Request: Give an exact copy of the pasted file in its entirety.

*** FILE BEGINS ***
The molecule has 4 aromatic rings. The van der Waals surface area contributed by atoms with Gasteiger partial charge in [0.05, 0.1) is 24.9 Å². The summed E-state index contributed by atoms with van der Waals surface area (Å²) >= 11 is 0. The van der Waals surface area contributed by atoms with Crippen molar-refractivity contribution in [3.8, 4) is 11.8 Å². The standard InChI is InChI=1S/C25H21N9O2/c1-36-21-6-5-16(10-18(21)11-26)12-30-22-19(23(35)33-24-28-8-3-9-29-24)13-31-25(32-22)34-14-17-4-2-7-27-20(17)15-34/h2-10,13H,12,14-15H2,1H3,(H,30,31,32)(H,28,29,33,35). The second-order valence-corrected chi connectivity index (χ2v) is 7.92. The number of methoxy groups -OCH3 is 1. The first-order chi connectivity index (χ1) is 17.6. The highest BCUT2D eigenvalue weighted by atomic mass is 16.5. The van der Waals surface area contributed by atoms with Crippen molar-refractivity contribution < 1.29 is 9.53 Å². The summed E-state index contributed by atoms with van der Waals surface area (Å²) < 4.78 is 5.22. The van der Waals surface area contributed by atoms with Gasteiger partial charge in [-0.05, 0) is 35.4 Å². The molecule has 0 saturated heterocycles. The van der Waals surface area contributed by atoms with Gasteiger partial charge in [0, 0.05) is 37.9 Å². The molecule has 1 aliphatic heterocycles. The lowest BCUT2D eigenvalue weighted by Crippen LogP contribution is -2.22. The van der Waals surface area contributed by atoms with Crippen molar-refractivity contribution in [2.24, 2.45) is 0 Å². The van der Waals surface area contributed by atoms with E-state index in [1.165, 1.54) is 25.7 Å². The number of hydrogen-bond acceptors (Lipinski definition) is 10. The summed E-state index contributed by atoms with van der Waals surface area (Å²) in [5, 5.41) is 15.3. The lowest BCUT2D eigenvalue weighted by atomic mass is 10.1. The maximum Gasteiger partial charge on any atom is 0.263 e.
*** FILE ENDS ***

The molecule has 4 aromatic rings. The van der Waals surface area contributed by atoms with Gasteiger partial charge in [0.05, 0.1) is 24.9 Å². The summed E-state index contributed by atoms with van der Waals surface area (Å²) >= 11 is 0. The van der Waals surface area contributed by atoms with Crippen molar-refractivity contribution in [3.8, 4) is 11.8 Å². The standard InChI is InChI=1S/C25H21N9O2/c1-36-21-6-5-16(10-18(21)11-26)12-30-22-19(23(35)33-24-28-8-3-9-29-24)13-31-25(32-22)34-14-17-4-2-7-27-20(17)15-34/h2-10,13H,12,14-15H2,1H3,(H,30,31,32)(H,28,29,33,35). The second-order valence-corrected chi connectivity index (χ2v) is 7.92. The number of methoxy groups -OCH3 is 1. The first-order chi connectivity index (χ1) is 17.6. The highest BCUT2D eigenvalue weighted by atomic mass is 16.5. The van der Waals surface area contributed by atoms with Crippen molar-refractivity contribution < 1.29 is 9.53 Å². The summed E-state index contributed by atoms with van der Waals surface area (Å²) < 4.78 is 5.22. The van der Waals surface area contributed by atoms with Gasteiger partial charge in [-0.05, 0) is 35.4 Å². The molecule has 0 saturated heterocycles. The van der Waals surface area contributed by atoms with Gasteiger partial charge in [0, 0.05) is 37.9 Å². The molecule has 1 aliphatic heterocycles. The lowest BCUT2D eigenvalue weighted by Crippen LogP contribution is -2.22. The van der Waals surface area contributed by atoms with Crippen molar-refractivity contribution in [2.24, 2.45) is 0 Å². The van der Waals surface area contributed by atoms with E-state index in [1.165, 1.54) is 25.7 Å². The number of hydrogen-bond acceptors (Lipinski definition) is 10. The summed E-state index contributed by atoms with van der Waals surface area (Å²) in [5, 5.41) is 15.3. The lowest BCUT2D eigenvalue weighted by atomic mass is 10.1. The maximum Gasteiger partial charge on any atom is 0.263 e.